Tuesday, October 12, 2010

Sailor Hats 1 & 2

I finished my hats for the U.S.S. Decatur sailors! They were both very fast knits... one day each! I was able to use yarn already in my stash for both projects: Knit Picks Swish Bulky in Tidepool (discontinued color) for the hat on the left, and Knit Picks Swish Worsted in Truffle for the hat on the right.

The first hat I completed is the "Waffle Hat" from the KnitHats website. I just wasn't confident after swatching that the hat would be of adequate size, so I cast-on 88 sts rather than the 76 the pattern calls for. I tend to knit tightly, but even after obtaining gauge with the suggested needle size... doing the math for the finished size of the pattern, based on the st/in measurement, just seemed on the small side. I have a 22.5 inch noggin, though, and was also concerned that "big head" guys might not have enough hats to choose from. Better too large than too small. You can fold the bottom up more to make the hat shorter, and the stitch pattern is basically a 2x2 rib, so it has plenty of stretch to fit pretty much everyone.

Still, I hate a hat so tight repairing "hat head" requires electro shock. When a hat feels like a tourniquet I simply will not wear it. I don't want it so loose it won't stay on or permits wind to blow up inside, but I don't want to require the millinery version of a shoehorn to get it on my head either. And I want a watchcap style hat to cover my ears easily, thank you, so I added an inch to the height.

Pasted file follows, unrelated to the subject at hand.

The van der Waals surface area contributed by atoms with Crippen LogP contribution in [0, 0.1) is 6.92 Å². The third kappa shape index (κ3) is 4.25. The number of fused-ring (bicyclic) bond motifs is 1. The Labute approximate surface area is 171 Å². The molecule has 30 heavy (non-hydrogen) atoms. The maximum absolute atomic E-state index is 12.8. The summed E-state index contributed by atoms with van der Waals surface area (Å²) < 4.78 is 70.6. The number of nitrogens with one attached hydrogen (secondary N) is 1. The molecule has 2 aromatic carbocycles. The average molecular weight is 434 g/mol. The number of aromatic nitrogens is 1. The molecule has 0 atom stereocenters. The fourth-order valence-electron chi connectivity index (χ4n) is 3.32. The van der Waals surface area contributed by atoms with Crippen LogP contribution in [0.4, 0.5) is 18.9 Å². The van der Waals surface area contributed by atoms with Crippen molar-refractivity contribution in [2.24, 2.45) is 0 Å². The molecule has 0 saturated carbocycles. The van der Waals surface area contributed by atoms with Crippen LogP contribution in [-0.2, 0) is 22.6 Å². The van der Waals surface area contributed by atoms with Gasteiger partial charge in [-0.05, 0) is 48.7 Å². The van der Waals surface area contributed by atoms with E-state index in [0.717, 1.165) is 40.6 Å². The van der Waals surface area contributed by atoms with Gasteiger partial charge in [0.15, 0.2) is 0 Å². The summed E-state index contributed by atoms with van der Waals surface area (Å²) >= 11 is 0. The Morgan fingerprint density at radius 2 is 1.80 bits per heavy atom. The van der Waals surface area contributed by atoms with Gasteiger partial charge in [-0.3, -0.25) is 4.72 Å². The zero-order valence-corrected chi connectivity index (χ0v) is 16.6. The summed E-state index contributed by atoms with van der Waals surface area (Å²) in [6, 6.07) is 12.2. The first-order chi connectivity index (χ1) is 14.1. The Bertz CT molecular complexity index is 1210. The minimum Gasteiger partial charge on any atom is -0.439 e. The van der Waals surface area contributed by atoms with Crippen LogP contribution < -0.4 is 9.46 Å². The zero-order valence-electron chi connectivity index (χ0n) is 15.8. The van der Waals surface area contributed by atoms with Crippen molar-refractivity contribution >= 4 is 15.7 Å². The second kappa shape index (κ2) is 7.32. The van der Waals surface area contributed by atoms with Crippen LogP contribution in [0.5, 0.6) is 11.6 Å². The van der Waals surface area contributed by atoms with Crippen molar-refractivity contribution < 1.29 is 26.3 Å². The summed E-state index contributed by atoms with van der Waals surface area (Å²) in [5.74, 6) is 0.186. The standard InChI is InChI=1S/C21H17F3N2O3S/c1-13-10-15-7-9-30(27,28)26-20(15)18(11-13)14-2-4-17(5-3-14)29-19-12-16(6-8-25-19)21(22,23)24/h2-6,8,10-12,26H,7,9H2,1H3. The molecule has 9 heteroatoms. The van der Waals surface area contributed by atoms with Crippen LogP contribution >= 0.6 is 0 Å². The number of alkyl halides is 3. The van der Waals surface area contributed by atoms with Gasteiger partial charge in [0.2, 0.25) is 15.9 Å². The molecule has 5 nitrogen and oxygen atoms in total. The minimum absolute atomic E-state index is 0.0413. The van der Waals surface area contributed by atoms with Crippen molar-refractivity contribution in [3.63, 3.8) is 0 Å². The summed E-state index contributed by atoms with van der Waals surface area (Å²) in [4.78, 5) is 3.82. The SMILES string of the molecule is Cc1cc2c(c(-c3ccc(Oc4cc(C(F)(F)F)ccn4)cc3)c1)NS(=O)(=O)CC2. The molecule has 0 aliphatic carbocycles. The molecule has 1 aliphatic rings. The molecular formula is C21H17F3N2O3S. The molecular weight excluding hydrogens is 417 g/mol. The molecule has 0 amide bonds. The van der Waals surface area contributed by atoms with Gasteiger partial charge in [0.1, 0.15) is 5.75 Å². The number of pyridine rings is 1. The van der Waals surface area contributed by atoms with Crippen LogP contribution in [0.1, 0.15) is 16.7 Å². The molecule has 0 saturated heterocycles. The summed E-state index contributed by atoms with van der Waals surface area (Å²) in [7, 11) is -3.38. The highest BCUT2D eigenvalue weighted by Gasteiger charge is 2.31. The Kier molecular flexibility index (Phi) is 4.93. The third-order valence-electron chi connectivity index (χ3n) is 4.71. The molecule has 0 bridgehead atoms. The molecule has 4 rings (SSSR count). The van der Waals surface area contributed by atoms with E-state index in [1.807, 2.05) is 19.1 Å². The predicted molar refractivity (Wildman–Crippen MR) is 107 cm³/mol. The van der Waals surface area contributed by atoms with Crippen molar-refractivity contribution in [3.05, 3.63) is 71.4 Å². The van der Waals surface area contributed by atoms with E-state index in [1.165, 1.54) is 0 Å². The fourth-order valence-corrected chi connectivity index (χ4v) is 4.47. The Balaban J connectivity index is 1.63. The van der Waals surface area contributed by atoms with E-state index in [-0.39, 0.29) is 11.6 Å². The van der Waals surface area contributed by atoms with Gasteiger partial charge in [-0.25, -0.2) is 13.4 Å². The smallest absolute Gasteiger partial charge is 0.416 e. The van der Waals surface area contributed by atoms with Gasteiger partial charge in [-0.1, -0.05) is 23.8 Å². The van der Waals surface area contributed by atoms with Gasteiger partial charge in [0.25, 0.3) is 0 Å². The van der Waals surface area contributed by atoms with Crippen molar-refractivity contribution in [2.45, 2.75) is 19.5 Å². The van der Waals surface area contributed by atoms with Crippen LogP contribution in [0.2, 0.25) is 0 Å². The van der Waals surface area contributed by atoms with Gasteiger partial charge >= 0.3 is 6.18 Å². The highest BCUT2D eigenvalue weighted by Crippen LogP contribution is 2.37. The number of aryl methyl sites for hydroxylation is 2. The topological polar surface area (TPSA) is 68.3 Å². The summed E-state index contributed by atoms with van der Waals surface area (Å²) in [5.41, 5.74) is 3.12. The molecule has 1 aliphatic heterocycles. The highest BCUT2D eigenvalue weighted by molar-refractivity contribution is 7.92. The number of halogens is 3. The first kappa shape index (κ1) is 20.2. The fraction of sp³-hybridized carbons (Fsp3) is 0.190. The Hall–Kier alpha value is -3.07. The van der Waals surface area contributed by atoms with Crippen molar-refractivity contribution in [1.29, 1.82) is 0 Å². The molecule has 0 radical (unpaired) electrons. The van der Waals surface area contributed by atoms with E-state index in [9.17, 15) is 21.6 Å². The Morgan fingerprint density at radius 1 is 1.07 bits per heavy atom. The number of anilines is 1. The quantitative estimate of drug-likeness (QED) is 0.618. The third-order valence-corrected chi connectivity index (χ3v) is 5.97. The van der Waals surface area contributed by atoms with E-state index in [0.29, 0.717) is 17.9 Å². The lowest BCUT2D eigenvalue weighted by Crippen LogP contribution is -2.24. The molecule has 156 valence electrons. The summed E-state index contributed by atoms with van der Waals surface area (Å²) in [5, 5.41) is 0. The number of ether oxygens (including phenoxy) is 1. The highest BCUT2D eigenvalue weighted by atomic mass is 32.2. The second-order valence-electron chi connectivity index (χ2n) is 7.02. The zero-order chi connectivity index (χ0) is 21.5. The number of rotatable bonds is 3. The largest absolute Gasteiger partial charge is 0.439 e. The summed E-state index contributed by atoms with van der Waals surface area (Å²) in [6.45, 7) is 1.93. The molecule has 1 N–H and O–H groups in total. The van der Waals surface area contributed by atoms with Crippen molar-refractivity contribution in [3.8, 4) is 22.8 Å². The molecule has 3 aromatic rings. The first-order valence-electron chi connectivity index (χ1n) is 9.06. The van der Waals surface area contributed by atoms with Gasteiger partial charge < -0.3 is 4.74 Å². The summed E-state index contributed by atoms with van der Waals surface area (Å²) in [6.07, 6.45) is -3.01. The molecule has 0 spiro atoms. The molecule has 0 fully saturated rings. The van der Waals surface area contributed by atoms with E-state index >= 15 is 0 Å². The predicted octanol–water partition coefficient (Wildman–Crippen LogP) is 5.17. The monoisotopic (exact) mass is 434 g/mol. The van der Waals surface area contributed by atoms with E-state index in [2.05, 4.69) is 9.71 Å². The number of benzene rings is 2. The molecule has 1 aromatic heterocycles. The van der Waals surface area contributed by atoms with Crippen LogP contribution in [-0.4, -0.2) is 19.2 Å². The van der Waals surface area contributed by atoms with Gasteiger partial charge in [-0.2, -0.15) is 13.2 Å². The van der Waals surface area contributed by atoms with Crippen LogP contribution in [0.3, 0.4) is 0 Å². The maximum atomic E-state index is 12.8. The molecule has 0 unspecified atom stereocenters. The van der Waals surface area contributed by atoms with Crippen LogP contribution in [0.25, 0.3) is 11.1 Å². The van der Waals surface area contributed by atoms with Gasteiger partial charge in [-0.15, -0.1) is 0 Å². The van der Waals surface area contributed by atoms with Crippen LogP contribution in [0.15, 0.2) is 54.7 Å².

My finished Waffle Hat measures 10" tall by 16" diameter and is very stretchy. It would easily fit a 24" diameter head. One full skein, and a portion of a second skein... less than half... on 5mm (#8) needles got the job done nicely.

My second hat was inspired by "Ed's Hat" from the Lion Brand Yarn website. However, that pattern was designed to be used with Wool-Ease Thick & Quick yarn... a super bulky. The yarn I had to use was Knit Picks Swish Bulky, not super bulky, so this was gonna require math to make it work. I despise math. I'd rather be shot than do math. Since I would have to swatch anyway to make my yarn work with this pattern, I decided to design my own. I've been toying with some ideas for "tutorial knits," using a project to teach skills, so I decided to make this a "sampler hat."

It is worked in the round, using the Magic Loop technique, my preferred in-the-round knitting technique. It could just as easily be made using DPNs (double point needles or "pins," as they are charmingly referenced in Euro parlance), or two circulars, if preferred. When I get the pattern worked up, there will be a tutorial version and a simple pattern version. If one already knows how to knit in the round, or how to do Magic Loop, they can simply follow the traditional pattern.